The mantra helped some. “Sensible” diets really didn’t, though they made me feel healthier. I ended up losing the bulk of my weight through nutrisystem and South Beach. And eventually realized I actually can’t do South Beach because even though it takes the weight off reliably, it also apparently screws with my body too much and I end up getting depressed and borderline suicidal. So no more South Beach no matter how much fun that first week of losing a pound a day might be.

    Nutrisystem is honestly kind of gross, but it’s easy, and with a young toddler that’s what I needed. I lasted 3 months before I couldn’t handle the food anymore. BUT that gave me some help with portion control, so I was able to keep a handle on it when I switched to my own recipes… I kept losing weight though more slowly.

    I stall out, pretty much any time I try to lose weight, at 10-15 lbs overweight. I’m pretty comfortable and happy with my appearance at 150 lbs (10 lbs over). Anything under and I feel just smoking hot. At 155 I’m not as thrilled, but I’m ok. Anything over that is pushing it for both my body image and my physical well being.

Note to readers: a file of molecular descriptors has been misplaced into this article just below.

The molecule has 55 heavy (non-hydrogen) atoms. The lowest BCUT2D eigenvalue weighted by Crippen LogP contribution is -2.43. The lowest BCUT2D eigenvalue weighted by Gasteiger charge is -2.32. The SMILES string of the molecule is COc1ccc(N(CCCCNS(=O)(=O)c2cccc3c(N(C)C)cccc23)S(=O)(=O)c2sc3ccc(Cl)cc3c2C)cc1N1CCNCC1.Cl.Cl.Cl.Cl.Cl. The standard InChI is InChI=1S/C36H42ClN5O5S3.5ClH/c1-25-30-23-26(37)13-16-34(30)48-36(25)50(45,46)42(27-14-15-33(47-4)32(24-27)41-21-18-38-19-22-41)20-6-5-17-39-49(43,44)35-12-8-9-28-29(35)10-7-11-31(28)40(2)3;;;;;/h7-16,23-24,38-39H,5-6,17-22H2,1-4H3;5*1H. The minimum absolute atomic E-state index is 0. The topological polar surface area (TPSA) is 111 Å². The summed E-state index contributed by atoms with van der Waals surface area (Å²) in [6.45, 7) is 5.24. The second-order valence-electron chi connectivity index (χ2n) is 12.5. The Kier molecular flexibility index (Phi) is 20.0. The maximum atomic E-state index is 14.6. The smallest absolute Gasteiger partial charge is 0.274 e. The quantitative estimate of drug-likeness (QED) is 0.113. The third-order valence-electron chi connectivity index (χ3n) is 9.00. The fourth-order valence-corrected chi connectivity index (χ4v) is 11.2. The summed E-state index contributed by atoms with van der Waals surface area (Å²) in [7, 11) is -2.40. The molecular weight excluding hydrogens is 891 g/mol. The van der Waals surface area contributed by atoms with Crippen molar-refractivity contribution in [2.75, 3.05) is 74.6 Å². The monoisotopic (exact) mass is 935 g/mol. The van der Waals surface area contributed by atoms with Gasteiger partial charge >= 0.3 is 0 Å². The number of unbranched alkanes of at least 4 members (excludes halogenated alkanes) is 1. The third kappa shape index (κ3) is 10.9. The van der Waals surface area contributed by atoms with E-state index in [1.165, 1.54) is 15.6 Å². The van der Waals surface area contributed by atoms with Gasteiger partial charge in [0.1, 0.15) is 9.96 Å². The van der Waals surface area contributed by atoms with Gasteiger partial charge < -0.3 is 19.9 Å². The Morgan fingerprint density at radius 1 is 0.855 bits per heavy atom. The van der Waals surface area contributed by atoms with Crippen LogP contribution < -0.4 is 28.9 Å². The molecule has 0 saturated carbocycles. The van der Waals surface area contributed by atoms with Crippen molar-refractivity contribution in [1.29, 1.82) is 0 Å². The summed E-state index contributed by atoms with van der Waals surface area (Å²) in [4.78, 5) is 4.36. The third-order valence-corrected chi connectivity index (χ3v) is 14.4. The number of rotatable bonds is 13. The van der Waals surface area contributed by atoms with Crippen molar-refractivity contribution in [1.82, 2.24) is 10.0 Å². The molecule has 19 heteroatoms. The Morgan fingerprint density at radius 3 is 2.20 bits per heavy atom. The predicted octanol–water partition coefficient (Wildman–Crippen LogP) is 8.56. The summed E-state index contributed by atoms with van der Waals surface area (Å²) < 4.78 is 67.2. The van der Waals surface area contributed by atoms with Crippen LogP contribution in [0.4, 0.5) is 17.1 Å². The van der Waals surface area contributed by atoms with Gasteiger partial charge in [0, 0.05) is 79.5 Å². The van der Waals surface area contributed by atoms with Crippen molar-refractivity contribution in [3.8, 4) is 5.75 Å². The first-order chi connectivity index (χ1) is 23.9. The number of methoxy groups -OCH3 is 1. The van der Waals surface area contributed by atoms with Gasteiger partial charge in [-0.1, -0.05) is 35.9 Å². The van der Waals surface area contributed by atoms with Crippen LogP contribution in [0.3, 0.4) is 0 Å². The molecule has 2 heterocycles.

I look, if I can say so, freaking amazing at 135. Still lots of curves and even a rounded belly, but I am hot. I haven’t actually hit that number in about 5 years, and I probably won’t again. I’m ok with that. I fortunately have an amazing husband who thinks I look incredible when I’m 135 lbs, but still thinks I look incredible at 180 (I am 5’2, so my weight threshold is pretty narrow and 180 for me is very bad). I think it’s been much easier for me to lose the weight the two times I hit high numbers because I knew I had someone who loved me and thought I was sexy no matter what. It was easier to lose the weight when I didn’t feel like I needed to do it for anyone but myself.


  • clara

    I think the single thing I can say is to find a physical activity that you love, and everything you dof or your body will help that activity, ~as well as~ everything else health-wise.